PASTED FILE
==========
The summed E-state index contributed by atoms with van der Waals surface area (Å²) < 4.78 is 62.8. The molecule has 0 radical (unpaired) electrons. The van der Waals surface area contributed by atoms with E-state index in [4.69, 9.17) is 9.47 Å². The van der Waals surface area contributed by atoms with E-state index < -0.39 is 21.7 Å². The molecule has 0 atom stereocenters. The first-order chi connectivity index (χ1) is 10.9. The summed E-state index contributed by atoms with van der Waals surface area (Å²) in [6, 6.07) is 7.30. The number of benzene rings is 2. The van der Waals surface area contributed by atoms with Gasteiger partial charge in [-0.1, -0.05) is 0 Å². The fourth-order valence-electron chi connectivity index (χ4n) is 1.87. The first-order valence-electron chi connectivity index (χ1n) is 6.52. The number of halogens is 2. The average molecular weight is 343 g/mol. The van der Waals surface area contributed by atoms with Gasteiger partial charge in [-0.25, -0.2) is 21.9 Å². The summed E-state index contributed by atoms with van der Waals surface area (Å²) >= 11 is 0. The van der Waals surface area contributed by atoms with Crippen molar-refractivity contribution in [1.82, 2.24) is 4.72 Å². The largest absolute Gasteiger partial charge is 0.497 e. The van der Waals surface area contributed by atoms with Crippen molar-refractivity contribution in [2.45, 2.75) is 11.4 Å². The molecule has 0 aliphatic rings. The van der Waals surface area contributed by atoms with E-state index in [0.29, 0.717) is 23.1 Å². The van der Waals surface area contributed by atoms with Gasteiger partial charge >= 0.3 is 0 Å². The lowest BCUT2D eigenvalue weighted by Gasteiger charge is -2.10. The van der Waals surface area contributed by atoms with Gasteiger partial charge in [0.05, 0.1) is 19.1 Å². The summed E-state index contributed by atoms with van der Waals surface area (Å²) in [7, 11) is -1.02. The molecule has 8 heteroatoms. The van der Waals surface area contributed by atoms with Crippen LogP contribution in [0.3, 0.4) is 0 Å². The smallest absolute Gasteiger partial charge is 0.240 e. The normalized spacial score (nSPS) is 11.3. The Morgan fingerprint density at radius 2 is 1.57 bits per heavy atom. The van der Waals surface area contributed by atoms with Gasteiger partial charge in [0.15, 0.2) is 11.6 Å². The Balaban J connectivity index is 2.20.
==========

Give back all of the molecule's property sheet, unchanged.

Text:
The summed E-state index contributed by atoms with van der Waals surface area (Å²) < 4.78 is 62.8. The molecule has 0 radical (unpaired) electrons. The van der Waals surface area contributed by atoms with E-state index in [4.69, 9.17) is 9.47 Å². The van der Waals surface area contributed by atoms with E-state index < -0.39 is 21.7 Å². The molecule has 0 atom stereocenters. The first-order chi connectivity index (χ1) is 10.9. The summed E-state index contributed by atoms with van der Waals surface area (Å²) in [6, 6.07) is 7.30. The number of benzene rings is 2. The van der Waals surface area contributed by atoms with Gasteiger partial charge in [-0.1, -0.05) is 0 Å². The fourth-order valence-electron chi connectivity index (χ4n) is 1.87. The first-order valence-electron chi connectivity index (χ1n) is 6.52. The number of halogens is 2. The average molecular weight is 343 g/mol. The van der Waals surface area contributed by atoms with Gasteiger partial charge in [-0.25, -0.2) is 21.9 Å². The summed E-state index contributed by atoms with van der Waals surface area (Å²) >= 11 is 0. The van der Waals surface area contributed by atoms with Crippen molar-refractivity contribution in [1.82, 2.24) is 4.72 Å². The largest absolute Gasteiger partial charge is 0.497 e. The van der Waals surface area contributed by atoms with Crippen molar-refractivity contribution in [2.45, 2.75) is 11.4 Å². The molecule has 0 aliphatic rings. The van der Waals surface area contributed by atoms with E-state index in [0.29, 0.717) is 23.1 Å². The van der Waals surface area contributed by atoms with Gasteiger partial charge >= 0.3 is 0 Å². The lowest BCUT2D eigenvalue weighted by Gasteiger charge is -2.10. The van der Waals surface area contributed by atoms with Gasteiger partial charge in [0.05, 0.1) is 19.1 Å². The summed E-state index contributed by atoms with van der Waals surface area (Å²) in [7, 11) is -1.02. The molecule has 8 heteroatoms. The van der Waals surface area contributed by atoms with Crippen LogP contribution in [0.3, 0.4) is 0 Å². The smallest absolute Gasteiger partial charge is 0.240 e. The normalized spacial score (nSPS) is 11.3. The Morgan fingerprint density at radius 2 is 1.57 bits per heavy atom. The van der Waals surface area contributed by atoms with Gasteiger partial charge in [0.15, 0.2) is 11.6 Å². The Balaban J connectivity index is 2.20.